Accounting, identity, autopoiesis+ sustainability: A comment, development and expansion on Lawrence, Botes, Collins and Roper (2013)

Khan, T and Gray, R 2016, 'Accounting, identity, autopoiesis+ sustainability: A comment, development and expansion on Lawrence, Botes, Collins and Roper (2013)', Meditari Accountancy Research, vol. 24, no. 1, pp. 36-55.


Document type: Journal Article
Collection: Journal Articles

Title Accounting, identity, autopoiesis+ sustainability: A comment, development and expansion on Lawrence, Botes, Collins and Roper (2013)
Author(s) Khan, T
Gray, R
Year 2016
Journal name Meditari Accountancy Research
Volume number 24
Issue number 1
Start page 36
End page 55
Total pages 20
Publisher Emerald Group Publishing Limited
Abstract Purpose This paper is prompted by an analysis of accounting and accounting education by Lawrence et al. (2013) in this journal. In that paper, the authors use the theory of autopoiesis to articulate and explore, what they argue is, an inappropriate conservatism in accounting. This aims to develop the insights offered by Lawrence et al., to advance the understanding of autopoiesis and to use the insights from the theory of autopoiesis to try and confront (what we see as) the resistance shown in business and accounting to the possibilities of a more substantive sustainability agenda. Design/methodology/approach The essay takes its departure point as the paper by Lawrence et al. and uses the theory of autopoiesis as a metaphorical lens through which to re-examine accounting, business and educational practice with respect to sustainability. Findings This paper depart somewhat from Lawrence et al.’s arguments and inferences but broadly supports their contentions that accounting and accounting education are autopoietic. Some advances are offered to the theory and some issues for future research are briefly speculated upon. The analysis succeeds in highlighting that the accounting, business and educational systems may well be protecting their “cores” but are doing so by ignoring crucial and life-threatening information. In autopoietic terms, the sub-systems are behaving as closed systems that are causing self-harm and are being psychopathic. It is speculate that accounting educators may be, themselves, acting as autopoietic persons. Research limitations/implications The essay, in identifying some of the empirical weaknesses inherent in the theory of autopoiesis in a social science context, suggests that the persuasiveness or otherwise of the theory will probably lie in the extent to which a reader finds the heuristic plausible and not in any easily testable propositions. The implications, if this limitation is accepted, are, broadly, that accounting and accounting education are acting psychopathically in the face of (arguably) life-threatening data. Practical Implications There are extensive implications for research and policy but only those for education are explored here. Social Implications If the analysis is persuasive, the implication for engagement with the exigencies of sustainability is profound and disturbing. Originality/value The paper has two primary purposes: to challenge and develop debate around Lawrence et al.’s arguments and to use autopoiesis as one explanation for the inertia around sustainability, business and accounting. The paper extends the theory of autopoiesis as articulated in accounting to embrace both the issue of nesting systems and the autopoietic person. The combination of these contributions is combined with Lawrence et al., in offering a substantive challenge to accounting educators: albeit a substantively different one than those authors offered. It is these matters of difference that ultimately challenge the authors’ roles as educators, researchers and accountants.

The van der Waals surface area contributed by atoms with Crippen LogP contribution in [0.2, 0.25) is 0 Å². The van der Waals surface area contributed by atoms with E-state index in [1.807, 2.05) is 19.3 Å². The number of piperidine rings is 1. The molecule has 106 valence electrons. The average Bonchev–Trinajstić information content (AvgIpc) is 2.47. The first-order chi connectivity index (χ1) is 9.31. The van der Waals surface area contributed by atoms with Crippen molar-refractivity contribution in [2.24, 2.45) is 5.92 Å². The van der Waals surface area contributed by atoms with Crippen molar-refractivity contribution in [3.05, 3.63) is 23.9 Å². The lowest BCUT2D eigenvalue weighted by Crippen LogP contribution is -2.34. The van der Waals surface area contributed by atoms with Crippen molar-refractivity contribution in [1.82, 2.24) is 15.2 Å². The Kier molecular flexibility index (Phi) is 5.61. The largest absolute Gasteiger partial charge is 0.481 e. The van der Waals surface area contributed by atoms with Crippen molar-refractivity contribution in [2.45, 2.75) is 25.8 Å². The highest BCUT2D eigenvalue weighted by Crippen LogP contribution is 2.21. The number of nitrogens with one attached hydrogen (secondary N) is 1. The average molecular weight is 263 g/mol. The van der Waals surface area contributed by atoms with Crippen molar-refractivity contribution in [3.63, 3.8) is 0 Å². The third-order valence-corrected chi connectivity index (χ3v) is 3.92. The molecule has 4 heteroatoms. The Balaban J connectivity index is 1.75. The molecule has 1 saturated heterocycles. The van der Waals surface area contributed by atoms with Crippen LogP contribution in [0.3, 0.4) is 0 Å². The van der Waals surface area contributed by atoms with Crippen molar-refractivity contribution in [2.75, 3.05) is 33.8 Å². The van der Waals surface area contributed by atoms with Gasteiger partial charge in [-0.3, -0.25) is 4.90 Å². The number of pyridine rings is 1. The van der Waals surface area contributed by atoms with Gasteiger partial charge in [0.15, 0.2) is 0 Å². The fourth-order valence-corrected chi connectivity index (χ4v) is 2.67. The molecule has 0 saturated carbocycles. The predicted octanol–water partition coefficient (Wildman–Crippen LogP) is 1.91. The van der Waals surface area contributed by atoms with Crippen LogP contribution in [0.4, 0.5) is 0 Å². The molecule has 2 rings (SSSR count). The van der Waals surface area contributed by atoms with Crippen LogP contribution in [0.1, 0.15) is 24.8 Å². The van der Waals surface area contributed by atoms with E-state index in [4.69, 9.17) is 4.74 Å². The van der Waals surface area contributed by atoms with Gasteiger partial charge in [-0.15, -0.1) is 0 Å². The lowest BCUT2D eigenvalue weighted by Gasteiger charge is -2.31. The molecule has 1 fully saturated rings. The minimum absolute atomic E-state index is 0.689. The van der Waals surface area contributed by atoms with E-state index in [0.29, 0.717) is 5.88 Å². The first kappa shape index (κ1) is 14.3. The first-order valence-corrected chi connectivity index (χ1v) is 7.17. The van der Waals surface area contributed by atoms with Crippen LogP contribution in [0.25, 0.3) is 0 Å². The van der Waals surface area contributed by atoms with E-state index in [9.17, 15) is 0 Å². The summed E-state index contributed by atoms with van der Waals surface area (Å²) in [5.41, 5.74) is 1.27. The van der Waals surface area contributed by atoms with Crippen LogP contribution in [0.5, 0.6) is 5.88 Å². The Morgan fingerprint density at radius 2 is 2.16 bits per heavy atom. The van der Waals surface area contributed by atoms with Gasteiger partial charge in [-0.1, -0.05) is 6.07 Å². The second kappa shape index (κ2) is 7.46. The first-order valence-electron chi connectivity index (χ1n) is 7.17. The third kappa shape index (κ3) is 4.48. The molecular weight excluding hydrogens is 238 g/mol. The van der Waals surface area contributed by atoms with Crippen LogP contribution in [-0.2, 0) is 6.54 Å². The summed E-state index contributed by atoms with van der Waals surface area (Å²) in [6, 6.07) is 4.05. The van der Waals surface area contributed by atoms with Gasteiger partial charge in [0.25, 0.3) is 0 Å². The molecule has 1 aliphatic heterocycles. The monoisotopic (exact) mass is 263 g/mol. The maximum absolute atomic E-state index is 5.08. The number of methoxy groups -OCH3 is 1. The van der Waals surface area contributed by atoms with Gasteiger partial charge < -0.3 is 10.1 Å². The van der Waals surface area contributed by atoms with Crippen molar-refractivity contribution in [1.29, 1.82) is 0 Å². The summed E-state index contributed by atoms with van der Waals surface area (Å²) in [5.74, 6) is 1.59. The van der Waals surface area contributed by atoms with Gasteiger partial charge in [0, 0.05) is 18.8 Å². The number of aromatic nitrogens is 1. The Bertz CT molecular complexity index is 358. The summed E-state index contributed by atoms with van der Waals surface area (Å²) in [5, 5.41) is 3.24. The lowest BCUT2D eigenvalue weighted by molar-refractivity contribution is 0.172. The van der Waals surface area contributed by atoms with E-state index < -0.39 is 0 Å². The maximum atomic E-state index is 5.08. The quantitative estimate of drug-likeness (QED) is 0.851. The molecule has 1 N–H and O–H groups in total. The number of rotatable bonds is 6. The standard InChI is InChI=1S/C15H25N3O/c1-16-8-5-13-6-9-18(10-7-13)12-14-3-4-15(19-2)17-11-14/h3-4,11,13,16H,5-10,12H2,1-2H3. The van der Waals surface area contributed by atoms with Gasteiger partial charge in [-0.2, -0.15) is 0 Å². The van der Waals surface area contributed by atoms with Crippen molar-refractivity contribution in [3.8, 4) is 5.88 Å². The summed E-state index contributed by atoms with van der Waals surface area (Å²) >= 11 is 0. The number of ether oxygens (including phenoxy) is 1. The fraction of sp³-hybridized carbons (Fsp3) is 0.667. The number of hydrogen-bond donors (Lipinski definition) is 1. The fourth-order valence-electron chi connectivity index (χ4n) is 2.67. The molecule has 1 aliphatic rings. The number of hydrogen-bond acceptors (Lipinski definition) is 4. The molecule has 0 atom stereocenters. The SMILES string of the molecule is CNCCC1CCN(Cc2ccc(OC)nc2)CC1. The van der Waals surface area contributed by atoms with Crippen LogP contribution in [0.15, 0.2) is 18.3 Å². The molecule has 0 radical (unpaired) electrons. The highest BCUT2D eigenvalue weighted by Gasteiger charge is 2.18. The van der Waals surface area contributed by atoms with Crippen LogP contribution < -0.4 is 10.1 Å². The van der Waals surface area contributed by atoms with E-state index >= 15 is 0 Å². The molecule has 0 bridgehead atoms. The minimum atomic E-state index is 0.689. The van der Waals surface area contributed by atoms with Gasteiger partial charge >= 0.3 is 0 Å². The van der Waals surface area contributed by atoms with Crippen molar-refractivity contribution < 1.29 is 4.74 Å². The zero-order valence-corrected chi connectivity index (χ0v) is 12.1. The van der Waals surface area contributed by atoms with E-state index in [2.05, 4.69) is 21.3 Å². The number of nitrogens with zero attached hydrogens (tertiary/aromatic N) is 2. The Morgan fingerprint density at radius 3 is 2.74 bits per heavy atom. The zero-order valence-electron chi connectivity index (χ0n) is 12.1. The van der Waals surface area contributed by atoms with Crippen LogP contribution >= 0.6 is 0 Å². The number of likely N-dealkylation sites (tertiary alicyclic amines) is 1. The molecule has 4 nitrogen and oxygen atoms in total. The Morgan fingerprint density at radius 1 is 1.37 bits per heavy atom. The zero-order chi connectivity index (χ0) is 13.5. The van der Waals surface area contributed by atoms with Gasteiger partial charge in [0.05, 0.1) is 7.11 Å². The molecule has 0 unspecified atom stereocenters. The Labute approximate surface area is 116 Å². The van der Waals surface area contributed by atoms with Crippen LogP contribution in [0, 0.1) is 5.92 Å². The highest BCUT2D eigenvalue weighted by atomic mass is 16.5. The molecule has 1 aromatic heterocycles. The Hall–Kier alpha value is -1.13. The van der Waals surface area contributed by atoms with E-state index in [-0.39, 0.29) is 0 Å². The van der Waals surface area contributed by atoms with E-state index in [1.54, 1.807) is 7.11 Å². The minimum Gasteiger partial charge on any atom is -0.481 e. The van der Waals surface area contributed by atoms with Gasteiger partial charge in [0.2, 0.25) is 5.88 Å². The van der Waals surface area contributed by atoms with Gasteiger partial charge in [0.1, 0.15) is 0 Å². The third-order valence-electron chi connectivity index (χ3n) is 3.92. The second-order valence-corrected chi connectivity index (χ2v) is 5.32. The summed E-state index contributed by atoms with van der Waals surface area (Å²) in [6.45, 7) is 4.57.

Subject Sustainability Accounting and Reporting
DOI - identifier 10.1108/MEDAR-06-2015-0032
Copyright notice © Emerald Group Publishing Limited
ISSN 2049-372X
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